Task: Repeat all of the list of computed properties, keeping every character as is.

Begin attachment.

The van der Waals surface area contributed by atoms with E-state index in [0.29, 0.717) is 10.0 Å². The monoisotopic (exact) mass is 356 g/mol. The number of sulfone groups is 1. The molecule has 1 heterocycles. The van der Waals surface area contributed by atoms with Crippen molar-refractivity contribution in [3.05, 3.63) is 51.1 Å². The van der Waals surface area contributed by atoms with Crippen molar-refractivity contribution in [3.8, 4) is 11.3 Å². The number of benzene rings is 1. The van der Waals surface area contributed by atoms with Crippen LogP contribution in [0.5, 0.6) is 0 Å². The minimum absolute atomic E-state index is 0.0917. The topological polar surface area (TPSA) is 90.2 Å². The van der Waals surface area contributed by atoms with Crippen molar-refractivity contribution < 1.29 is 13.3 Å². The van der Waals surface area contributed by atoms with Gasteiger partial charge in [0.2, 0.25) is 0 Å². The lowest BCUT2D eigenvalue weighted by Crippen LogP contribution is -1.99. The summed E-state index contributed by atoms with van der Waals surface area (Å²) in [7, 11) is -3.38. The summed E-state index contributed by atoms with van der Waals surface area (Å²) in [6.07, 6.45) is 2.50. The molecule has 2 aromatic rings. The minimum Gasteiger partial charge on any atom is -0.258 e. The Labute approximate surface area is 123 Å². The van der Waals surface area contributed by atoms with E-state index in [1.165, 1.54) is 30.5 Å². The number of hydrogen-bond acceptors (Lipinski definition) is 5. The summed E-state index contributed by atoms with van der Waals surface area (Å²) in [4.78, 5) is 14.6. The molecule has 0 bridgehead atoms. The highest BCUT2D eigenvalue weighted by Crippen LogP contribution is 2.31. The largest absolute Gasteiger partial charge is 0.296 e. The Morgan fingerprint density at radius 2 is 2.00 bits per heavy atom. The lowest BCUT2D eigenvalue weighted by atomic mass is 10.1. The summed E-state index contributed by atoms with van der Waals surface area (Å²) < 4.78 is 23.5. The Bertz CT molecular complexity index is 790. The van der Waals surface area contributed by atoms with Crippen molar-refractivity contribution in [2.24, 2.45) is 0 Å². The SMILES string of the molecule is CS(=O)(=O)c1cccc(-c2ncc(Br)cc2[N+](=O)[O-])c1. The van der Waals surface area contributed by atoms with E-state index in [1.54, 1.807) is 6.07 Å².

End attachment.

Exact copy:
The van der Waals surface area contributed by atoms with E-state index in [0.29, 0.717) is 10.0 Å². The monoisotopic (exact) mass is 356 g/mol. The number of sulfone groups is 1. The molecule has 1 heterocycles. The van der Waals surface area contributed by atoms with Crippen molar-refractivity contribution in [3.05, 3.63) is 51.1 Å². The van der Waals surface area contributed by atoms with Crippen molar-refractivity contribution in [3.8, 4) is 11.3 Å². The number of benzene rings is 1. The van der Waals surface area contributed by atoms with Crippen LogP contribution in [0.5, 0.6) is 0 Å². The minimum absolute atomic E-state index is 0.0917. The topological polar surface area (TPSA) is 90.2 Å². The van der Waals surface area contributed by atoms with Crippen molar-refractivity contribution < 1.29 is 13.3 Å². The van der Waals surface area contributed by atoms with Gasteiger partial charge in [0.2, 0.25) is 0 Å². The lowest BCUT2D eigenvalue weighted by Crippen LogP contribution is -1.99. The summed E-state index contributed by atoms with van der Waals surface area (Å²) in [7, 11) is -3.38. The summed E-state index contributed by atoms with van der Waals surface area (Å²) in [6.07, 6.45) is 2.50. The molecule has 2 aromatic rings. The minimum Gasteiger partial charge on any atom is -0.258 e. The Labute approximate surface area is 123 Å². The van der Waals surface area contributed by atoms with E-state index in [1.165, 1.54) is 30.5 Å². The number of hydrogen-bond acceptors (Lipinski definition) is 5. The summed E-state index contributed by atoms with van der Waals surface area (Å²) in [4.78, 5) is 14.6. The molecule has 0 bridgehead atoms. The highest BCUT2D eigenvalue weighted by Crippen LogP contribution is 2.31. The largest absolute Gasteiger partial charge is 0.296 e. The Morgan fingerprint density at radius 2 is 2.00 bits per heavy atom. The lowest BCUT2D eigenvalue weighted by atomic mass is 10.1. The summed E-state index contributed by atoms with van der Waals surface area (Å²) < 4.78 is 23.5. The Bertz CT molecular complexity index is 790. The van der Waals surface area contributed by atoms with Crippen molar-refractivity contribution in [2.24, 2.45) is 0 Å². The SMILES string of the molecule is CS(=O)(=O)c1cccc(-c2ncc(Br)cc2[N+](=O)[O-])c1. The van der Waals surface area contributed by atoms with E-state index in [1.54, 1.807) is 6.07 Å².